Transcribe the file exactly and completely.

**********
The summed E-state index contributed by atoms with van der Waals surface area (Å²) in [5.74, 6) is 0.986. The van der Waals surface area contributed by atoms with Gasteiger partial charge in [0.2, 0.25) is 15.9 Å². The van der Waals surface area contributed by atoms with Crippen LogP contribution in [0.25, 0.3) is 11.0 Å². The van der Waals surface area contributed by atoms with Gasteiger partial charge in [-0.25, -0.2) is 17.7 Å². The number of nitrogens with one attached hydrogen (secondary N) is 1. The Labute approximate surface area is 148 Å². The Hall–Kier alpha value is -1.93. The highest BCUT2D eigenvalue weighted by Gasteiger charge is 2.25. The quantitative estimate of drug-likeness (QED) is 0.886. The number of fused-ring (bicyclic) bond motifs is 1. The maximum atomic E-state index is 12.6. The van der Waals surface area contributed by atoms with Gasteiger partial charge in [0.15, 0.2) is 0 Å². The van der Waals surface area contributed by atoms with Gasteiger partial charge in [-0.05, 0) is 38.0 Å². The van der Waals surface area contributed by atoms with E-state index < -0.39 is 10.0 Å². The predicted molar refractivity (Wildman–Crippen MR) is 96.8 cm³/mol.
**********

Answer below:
The summed E-state index contributed by atoms with van der Waals surface area (Å²) in [5.74, 6) is 0.986. The van der Waals surface area contributed by atoms with Gasteiger partial charge in [0.2, 0.25) is 15.9 Å². The van der Waals surface area contributed by atoms with Crippen LogP contribution in [0.25, 0.3) is 11.0 Å². The van der Waals surface area contributed by atoms with Gasteiger partial charge in [-0.25, -0.2) is 17.7 Å². The number of nitrogens with one attached hydrogen (secondary N) is 1. The Labute approximate surface area is 148 Å². The Hall–Kier alpha value is -1.93. The highest BCUT2D eigenvalue weighted by Gasteiger charge is 2.25. The quantitative estimate of drug-likeness (QED) is 0.886. The number of fused-ring (bicyclic) bond motifs is 1. The maximum atomic E-state index is 12.6. The van der Waals surface area contributed by atoms with Gasteiger partial charge in [0.15, 0.2) is 0 Å². The van der Waals surface area contributed by atoms with Gasteiger partial charge in [-0.05, 0) is 38.0 Å². The van der Waals surface area contributed by atoms with E-state index < -0.39 is 10.0 Å². The predicted molar refractivity (Wildman–Crippen MR) is 96.8 cm³/mol.